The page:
Patent law can be an extremely confusing thing which is enough to scare some of the most innovative people in the world away from creating new things. This is particularly true when your patent needs to be filed in a number of countries. Protecting patent rights is important because if people are not rewarded for their hard work and innovation they will not see the point of working hard. Unfortunately we do not live off air and all need to eat. This is why everyone is guided by Adam Smith’s Invisible Hand, even hippies. Two of the biggest components of patent law are the First to File or First to Invent concept and the America Invents Act. Here we introduce these concepts and what they mean if you plan on filing for a patent in a Latin American country where the enforcement of patent rights has been somewhat marred by bad press in recent years. Keep reading and find out more;
These are two similar concepts which are often confused with one another. First to Invent is a legal concept that was only used by countries like Canada, the Philippines and the United States of America and is no longer in use so it can be ignored. The First to File principle is one that is used in every country’s patent law system. The last country to adopt this concept was the United States of America when the America Invents Act came into force on 16 March 2013 under the leadership of President Barack Obama.
The First to File principle is based on the idea that the rights of a patent will always go to the inventor or individual who files for a patent first. This means that even if you can prove that you came up with an idea first, if you don’t file for patent rights first you lose out. Since all countries work with this principle and Argentina is a member of the Paris Convention, the same rule applies here. The institute that you will be working when filing for patents in Argentina is the Industrial Property Institute or INPI.
The world has become increasingly connected and information can be transferred over thousands of kilometres in a matter of seconds. This has been fantastic for innovation as it has allowed parties who would have struggled to communicate and share ideas in the past to get together and come up with solutions for a better and safer future. The only downside (if you can call it that) when you come up with a new invention you often need to file for the same patent in a number of countries in order to protect yourself from people who want to take advantage of you. Most countries will insist that you file for a patent in the official language of the country. For instance, if you want to file a patent in Argentina it has to be done in Spanish which would be fine if we all spoke one language but unfortunately this is not the case. This is why you need to find a good legal translation service.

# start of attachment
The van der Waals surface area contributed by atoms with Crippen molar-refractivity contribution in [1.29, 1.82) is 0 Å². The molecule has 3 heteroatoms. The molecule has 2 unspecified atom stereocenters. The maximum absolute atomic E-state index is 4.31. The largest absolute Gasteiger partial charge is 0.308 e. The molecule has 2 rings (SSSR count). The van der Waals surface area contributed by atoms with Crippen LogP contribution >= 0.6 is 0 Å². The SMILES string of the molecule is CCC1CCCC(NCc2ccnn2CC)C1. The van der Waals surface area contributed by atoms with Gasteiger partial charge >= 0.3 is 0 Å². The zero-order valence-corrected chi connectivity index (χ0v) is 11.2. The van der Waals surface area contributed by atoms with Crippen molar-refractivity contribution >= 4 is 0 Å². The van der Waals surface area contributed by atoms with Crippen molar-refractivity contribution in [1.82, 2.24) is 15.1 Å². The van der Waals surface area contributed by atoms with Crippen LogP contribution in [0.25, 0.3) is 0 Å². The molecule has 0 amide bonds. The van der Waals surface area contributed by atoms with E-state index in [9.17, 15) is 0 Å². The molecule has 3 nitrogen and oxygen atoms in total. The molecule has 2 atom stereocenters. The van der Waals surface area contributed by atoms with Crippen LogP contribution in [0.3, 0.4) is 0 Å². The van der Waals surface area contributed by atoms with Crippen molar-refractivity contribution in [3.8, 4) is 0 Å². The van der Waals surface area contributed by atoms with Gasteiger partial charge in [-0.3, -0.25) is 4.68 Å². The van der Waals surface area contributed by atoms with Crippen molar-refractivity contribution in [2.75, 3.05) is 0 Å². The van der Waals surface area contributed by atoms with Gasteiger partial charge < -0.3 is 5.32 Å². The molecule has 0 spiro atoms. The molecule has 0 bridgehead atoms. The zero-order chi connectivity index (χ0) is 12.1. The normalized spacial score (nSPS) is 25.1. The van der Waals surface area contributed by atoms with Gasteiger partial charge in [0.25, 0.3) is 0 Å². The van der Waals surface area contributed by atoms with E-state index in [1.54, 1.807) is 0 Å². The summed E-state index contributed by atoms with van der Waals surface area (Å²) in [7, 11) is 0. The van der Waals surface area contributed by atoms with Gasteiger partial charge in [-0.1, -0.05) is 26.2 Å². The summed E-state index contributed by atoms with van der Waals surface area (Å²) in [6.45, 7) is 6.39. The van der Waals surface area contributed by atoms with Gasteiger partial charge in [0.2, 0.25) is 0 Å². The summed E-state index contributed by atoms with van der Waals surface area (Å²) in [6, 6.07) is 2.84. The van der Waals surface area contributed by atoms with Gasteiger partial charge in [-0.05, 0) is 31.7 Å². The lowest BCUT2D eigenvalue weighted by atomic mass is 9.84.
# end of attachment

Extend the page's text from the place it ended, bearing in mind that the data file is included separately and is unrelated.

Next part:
A good legal translation service will have a thorough understanding of patent law in the country you want to file a patent in as well as fluency in both languages. Ideally the person should have lived in both countries as well. If the translator has not lived in both countries there will be more space for error and cultural interpretation across languages. People misinterpret one another on a daily basis due to a lack of proper communication and understanding and even though legal systems are fairly clear about what is allowed and what is not, there is always room for error as they too are a product of human beings.
If you are serious about protecting your intellectual property you need to hire the best legal translators in the industry, especially if you are a foreigner in a country like Argentina. As an outsider you do not understand the language far less the cultural nuances at play. Employ a translator you would feel comfortable and trusting your life (after all it is your work and thus a part of who you are) with who has a good reputation. The last thing you need when trying to protect your intellectual property rights is for the individual you are asking (and paying) to help you to take advantage of you.
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